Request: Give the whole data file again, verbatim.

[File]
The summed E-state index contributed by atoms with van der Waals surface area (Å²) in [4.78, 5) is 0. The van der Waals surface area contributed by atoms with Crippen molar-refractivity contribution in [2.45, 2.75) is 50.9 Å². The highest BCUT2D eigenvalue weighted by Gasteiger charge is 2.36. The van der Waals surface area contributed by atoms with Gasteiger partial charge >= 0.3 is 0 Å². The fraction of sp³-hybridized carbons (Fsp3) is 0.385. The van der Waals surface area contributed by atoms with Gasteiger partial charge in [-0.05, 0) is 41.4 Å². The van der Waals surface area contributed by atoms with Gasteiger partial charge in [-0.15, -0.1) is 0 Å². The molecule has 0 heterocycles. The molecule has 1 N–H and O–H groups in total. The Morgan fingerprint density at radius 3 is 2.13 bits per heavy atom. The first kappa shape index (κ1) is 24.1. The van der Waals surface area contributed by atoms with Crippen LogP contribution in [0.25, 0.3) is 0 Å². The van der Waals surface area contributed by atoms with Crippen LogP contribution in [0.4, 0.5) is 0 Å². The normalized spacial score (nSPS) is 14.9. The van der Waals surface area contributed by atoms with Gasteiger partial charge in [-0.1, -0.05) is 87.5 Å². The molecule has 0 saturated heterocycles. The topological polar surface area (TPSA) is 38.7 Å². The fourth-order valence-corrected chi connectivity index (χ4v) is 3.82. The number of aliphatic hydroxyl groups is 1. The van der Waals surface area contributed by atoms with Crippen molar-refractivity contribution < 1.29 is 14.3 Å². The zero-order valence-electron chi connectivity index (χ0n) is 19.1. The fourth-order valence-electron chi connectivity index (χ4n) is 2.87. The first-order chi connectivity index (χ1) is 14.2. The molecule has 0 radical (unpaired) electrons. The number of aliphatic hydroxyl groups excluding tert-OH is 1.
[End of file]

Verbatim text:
The summed E-state index contributed by atoms with van der Waals surface area (Å²) in [4.78, 5) is 0. The van der Waals surface area contributed by atoms with Crippen molar-refractivity contribution in [2.45, 2.75) is 50.9 Å². The highest BCUT2D eigenvalue weighted by Gasteiger charge is 2.36. The van der Waals surface area contributed by atoms with Gasteiger partial charge >= 0.3 is 0 Å². The fraction of sp³-hybridized carbons (Fsp3) is 0.385. The van der Waals surface area contributed by atoms with Gasteiger partial charge in [-0.05, 0) is 41.4 Å². The van der Waals surface area contributed by atoms with Gasteiger partial charge in [-0.15, -0.1) is 0 Å². The molecule has 0 heterocycles. The molecule has 1 N–H and O–H groups in total. The Morgan fingerprint density at radius 3 is 2.13 bits per heavy atom. The first kappa shape index (κ1) is 24.1. The van der Waals surface area contributed by atoms with Crippen LogP contribution in [0.25, 0.3) is 0 Å². The van der Waals surface area contributed by atoms with Crippen LogP contribution in [0.4, 0.5) is 0 Å². The normalized spacial score (nSPS) is 14.9. The van der Waals surface area contributed by atoms with Gasteiger partial charge in [-0.1, -0.05) is 87.5 Å². The molecule has 0 saturated heterocycles. The topological polar surface area (TPSA) is 38.7 Å². The fourth-order valence-corrected chi connectivity index (χ4v) is 3.82. The number of aliphatic hydroxyl groups is 1. The van der Waals surface area contributed by atoms with Crippen molar-refractivity contribution < 1.29 is 14.3 Å². The zero-order valence-electron chi connectivity index (χ0n) is 19.1. The fourth-order valence-electron chi connectivity index (χ4n) is 2.87. The first-order chi connectivity index (χ1) is 14.2. The molecule has 0 radical (unpaired) electrons. The number of aliphatic hydroxyl groups excluding tert-OH is 1.